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Flotation of valuable minerals locked with Fe sulphide (7 replies)

9 months ago
Standartenfurer 9 months ago

Does anyone have an idea of how to float valuable minerals (Ni) locked with Fe sulphide. Recent tests have shown that liberated well sized Fe particles as well as Ni sulphide particles locked with Fe sulphide report to the tails. The question is why is well sized liberated Fe sulphides and valuable minerals locked to Fe sulphides do not report to the concentrates?

Paul Morrow
9 months ago
Paul Morrow 9 months ago

We need additional details re extent of locking, e.g.

•Particle size for the locked and liberated particles

•Grain size of the Ni locked in Fe particles

•Volumetric composition of locked particlesetc.

Marshal Meru
9 months ago
Marshal Meru 9 months ago

Additionally to the details requested by you, kindly provide the reagents suite, collectors, frother and activator if it is used and the dosage rate and your actual flotation recovery.

9 months ago
Oberfuhrer 9 months ago

Iron sulphides usually behave in the opposite fashion of what is desired of them.

The most common situation is that they are too easily recovered to the flotation concentrate and some strong chemistry is needed to be effectively depressing them to obtain a quality concentrate.

You are not providing sufficient details to be able to provide valuable suggestions. Are you dealing with marcasite, pyrite, hexagonal pyrrhotite, monoclinic pyrrhotite, other? There are no single set of conditions resulting in enhancing recovery by flotation for all of them.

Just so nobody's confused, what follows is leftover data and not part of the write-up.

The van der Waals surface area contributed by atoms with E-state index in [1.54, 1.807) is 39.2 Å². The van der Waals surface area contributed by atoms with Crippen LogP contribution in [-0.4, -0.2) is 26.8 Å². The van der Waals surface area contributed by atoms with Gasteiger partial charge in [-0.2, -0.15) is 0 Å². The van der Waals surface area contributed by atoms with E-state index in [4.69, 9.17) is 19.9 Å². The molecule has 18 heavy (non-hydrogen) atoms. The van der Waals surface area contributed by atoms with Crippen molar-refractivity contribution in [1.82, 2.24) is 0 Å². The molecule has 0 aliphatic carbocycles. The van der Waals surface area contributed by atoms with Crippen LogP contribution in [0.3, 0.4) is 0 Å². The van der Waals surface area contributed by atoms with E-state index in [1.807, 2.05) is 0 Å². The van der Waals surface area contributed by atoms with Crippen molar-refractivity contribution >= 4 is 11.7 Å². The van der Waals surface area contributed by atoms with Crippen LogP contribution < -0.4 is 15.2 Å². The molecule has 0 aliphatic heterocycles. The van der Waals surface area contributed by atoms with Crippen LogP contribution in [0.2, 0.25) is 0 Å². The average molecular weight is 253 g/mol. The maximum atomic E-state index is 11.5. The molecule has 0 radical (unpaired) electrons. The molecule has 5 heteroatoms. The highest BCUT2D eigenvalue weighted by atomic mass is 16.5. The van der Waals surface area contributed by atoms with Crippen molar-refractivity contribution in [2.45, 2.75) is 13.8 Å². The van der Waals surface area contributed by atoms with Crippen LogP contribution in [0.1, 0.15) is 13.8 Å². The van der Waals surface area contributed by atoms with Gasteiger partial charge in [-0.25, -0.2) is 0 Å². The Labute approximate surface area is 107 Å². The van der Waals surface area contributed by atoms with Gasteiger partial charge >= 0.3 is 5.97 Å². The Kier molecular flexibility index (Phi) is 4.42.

One suggestion - it would be valuable to examine if the recovery of all the iron sulphides, and subsequent reprocessing to selectively recover the locked nickel minerals, is economically viable (value of nickel minerals greater than cost of recovery and reprocessing of iron sulphides).

Alan Carter
9 months ago
Alan Carter 9 months ago

You can always try a finer grind to liberate more Ni from the Fe in the ore but too fine can cause obvious problems.

An idea of the ores you're treating would be handy. Are you dealing with Pentlandite, Violorite or other Ni/Fe complexes or Fe minerals like Pyrite and Pyrrhotite? Reagents used would also help.

If it's smelter related? Issues and you want to 'reduce' the Fe/MgO ratio? You can always try to reject less MgO. I know that sounds counter productive but it's something we've been doing for a while rather than reducing our recoveries by, for example, reducing our activator usage. We find our Ni is locked to our Fe and it's hard to get one and not the other

My apologies for the above comment. I read your question and thought you were worried you were recovering too much Iron in your concentrate stream. It sounds like you're concerned with too much valuable mineral in your tailings streams which is the bane of all mine sites.

Questions stated a couple of times above still ring true though. What ores and reagents are you using and what are the reagents dosages?

Carl Jenkins
9 months ago
Carl Jenkins 9 months ago